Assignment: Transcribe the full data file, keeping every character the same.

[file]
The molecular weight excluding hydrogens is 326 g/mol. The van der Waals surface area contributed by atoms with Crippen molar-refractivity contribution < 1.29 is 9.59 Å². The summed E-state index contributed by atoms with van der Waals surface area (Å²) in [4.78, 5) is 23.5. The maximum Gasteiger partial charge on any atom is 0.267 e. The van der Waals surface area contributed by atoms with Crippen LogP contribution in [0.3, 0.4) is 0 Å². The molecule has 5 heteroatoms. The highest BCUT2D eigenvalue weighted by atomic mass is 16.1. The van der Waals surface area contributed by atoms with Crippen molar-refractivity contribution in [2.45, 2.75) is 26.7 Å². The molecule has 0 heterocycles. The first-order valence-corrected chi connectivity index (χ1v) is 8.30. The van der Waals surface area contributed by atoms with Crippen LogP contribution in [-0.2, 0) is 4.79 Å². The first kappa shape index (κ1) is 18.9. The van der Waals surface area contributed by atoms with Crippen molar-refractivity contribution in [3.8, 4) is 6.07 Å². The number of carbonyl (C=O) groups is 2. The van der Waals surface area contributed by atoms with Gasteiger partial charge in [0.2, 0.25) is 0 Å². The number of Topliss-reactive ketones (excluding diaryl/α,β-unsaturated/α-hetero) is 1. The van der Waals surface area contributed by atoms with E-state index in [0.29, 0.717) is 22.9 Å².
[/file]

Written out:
The molecular weight excluding hydrogens is 326 g/mol. The van der Waals surface area contributed by atoms with Crippen molar-refractivity contribution < 1.29 is 9.59 Å². The summed E-state index contributed by atoms with van der Waals surface area (Å²) in [4.78, 5) is 23.5. The maximum Gasteiger partial charge on any atom is 0.267 e. The van der Waals surface area contributed by atoms with Crippen LogP contribution in [0.3, 0.4) is 0 Å². The molecule has 5 heteroatoms. The highest BCUT2D eigenvalue weighted by atomic mass is 16.1. The van der Waals surface area contributed by atoms with Crippen molar-refractivity contribution in [2.45, 2.75) is 26.7 Å². The molecule has 0 heterocycles. The first-order valence-corrected chi connectivity index (χ1v) is 8.30. The van der Waals surface area contributed by atoms with Crippen LogP contribution in [-0.2, 0) is 4.79 Å². The first kappa shape index (κ1) is 18.9. The van der Waals surface area contributed by atoms with Crippen molar-refractivity contribution in [3.8, 4) is 6.07 Å². The number of carbonyl (C=O) groups is 2. The van der Waals surface area contributed by atoms with Gasteiger partial charge in [0.2, 0.25) is 0 Å². The number of Topliss-reactive ketones (excluding diaryl/α,β-unsaturated/α-hetero) is 1. The van der Waals surface area contributed by atoms with E-state index in [0.29, 0.717) is 22.9 Å².